SAC Action Alert: Sign-on to Support ADAP and Ryan White Part C Emergency Relief Funding
March 26, 2013
Below is a sign on letter to the President urging him to immediately redirect $35 million to the state AIDS Drug Assistance Programs (ADAPs) and $10 million to Ryan White Part C programs in FY2013 in order to ensure continuation of care and treatment for thousands of people living with HIV/AIDS. The Continuing Resolution (CR) to fund the government for the remainder of FY2013 does not include $35 million in emergency ADAP funding and $10 million for Part C medical clinics announced by President Obama on World AIDS Day (December 1), 2011. This funding currently is being used by 15 states/territories to provide life-saving medications to individuals living with HIV/AIDS. (AL, AK, CA, CO, FL, GA, IL, MT, NE, NJ, SD, TN, WA, WI, VI) This funding also is supporting key staff at Part C supported HIV clinics nationwide, helping these programs serve more patients. If funds aren't restored, it could lead to an estimated 7,920 clients being removed from the ADAP program and many Part C funded HIV clinics reducing services and closing their doors to new patients.
This letter is open to both individual and organizational sign ons. If your organization would like to sign-on please click on the link here or go to https://www.surveymonkey.com/s/YFLWPBN The deadline for sign on is COB Monday, April 1.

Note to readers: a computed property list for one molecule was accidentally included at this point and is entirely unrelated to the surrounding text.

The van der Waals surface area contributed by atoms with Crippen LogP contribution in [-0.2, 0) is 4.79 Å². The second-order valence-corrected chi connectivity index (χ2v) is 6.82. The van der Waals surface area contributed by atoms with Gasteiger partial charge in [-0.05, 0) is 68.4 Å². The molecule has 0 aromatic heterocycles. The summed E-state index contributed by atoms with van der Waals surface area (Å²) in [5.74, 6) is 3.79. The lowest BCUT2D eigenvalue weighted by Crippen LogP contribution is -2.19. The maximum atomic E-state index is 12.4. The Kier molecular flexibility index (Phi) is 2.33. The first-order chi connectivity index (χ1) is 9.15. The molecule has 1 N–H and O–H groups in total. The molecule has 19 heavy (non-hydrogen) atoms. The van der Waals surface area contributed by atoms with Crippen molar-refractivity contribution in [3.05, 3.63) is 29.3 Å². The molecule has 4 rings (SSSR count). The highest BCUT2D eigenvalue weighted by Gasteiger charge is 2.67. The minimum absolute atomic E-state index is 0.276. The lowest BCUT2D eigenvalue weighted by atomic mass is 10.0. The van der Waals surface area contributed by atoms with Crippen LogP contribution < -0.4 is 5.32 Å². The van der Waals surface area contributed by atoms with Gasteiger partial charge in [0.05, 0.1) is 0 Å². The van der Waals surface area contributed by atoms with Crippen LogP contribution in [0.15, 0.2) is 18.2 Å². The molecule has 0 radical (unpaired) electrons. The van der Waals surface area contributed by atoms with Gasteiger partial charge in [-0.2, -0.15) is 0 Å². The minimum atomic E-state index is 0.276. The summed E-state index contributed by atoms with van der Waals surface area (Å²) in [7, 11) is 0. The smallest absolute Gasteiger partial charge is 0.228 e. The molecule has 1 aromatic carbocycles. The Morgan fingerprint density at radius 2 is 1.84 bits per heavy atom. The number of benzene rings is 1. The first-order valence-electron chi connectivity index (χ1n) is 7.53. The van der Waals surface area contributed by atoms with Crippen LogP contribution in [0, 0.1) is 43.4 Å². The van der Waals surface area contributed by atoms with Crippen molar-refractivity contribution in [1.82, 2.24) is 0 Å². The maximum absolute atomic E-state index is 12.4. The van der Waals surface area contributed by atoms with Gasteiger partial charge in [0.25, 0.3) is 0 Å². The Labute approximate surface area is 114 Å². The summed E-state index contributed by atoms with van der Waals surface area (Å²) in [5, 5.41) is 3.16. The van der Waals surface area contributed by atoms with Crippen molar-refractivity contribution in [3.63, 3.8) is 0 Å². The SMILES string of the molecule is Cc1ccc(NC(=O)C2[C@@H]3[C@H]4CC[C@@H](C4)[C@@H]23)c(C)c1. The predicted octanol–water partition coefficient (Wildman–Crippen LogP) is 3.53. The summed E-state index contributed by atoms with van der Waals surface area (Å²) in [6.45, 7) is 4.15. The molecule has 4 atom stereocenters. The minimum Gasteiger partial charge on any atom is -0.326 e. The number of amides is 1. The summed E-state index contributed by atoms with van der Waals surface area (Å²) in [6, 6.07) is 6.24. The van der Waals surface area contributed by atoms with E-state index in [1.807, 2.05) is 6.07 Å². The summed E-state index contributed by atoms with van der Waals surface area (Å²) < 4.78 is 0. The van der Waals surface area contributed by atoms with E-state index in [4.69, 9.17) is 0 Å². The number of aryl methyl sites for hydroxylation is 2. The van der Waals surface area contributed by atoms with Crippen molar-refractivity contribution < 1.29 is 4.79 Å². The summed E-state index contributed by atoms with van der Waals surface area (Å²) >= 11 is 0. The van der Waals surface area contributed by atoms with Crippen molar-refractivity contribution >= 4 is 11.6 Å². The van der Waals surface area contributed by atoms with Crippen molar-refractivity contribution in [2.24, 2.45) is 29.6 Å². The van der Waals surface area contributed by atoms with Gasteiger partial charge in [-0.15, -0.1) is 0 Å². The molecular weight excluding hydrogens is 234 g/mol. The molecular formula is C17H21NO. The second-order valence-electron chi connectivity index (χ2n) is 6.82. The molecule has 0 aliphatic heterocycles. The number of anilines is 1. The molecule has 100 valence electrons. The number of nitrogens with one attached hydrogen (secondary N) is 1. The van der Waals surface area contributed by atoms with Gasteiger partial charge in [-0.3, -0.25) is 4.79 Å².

Please forward this sign on opportunity widely.
Emily McCloskey is the manager for policy and legislative affairs at the National Alliance of State & Territorial AIDS Directors (NASTAD).
March XX, 2013
The Honorable Barack Obama
Dear Mr. President,
On behalf the undersigned organizations, we urge you to immediately redirect $35 million to the state AIDS Drug Assistance Programs (ADAPs) and $10 million to Ryan White Part C programs in FY2013 in order to ensure continuation of care and treatment for thousands of people living with HIV/AIDS. These funds, originally transferred by you in FY2012, are integral to assisting states in providing medications to low-income people through ADAP and increasing access to medical care. Unfortunately, Congress did not include the continuation of all of this funding for these programs in the "Consolidated and Further Continuing Appropriations Act, 2013."[Note: We understand that $5 million for Part C Clinics funded through the Bureau of Primary Care is continued.] ADAPs and Ryan White Part C clinics will soon face a 5% funding cut due to sequestration and not continuing the existing emergency funding only will worsen this situation.
ADAPs and Ryan White Part C programs, like many safety-net providers, have been stressed by the recent economic downturn. Individuals who have lost their jobs and insurance are in need of consistent access to HIV-related medications through ADAPs and care and treatment through Part C clinics. Additionally, the emphasis on ensuring people are aware of their HIV status through HIV testing has put additional pressure on ADAPs and Part C clinics to serve newly-identified individuals. ADAP client enrollment has increased by 15% from 2009 to 2012, while Part C Programs have seen an over 60%increase in patients over the past decade. You recognized these factors on World AIDS Day, December 1, 2011, when you announced this additional funding. It is imperative that this funding is continued in FY2013.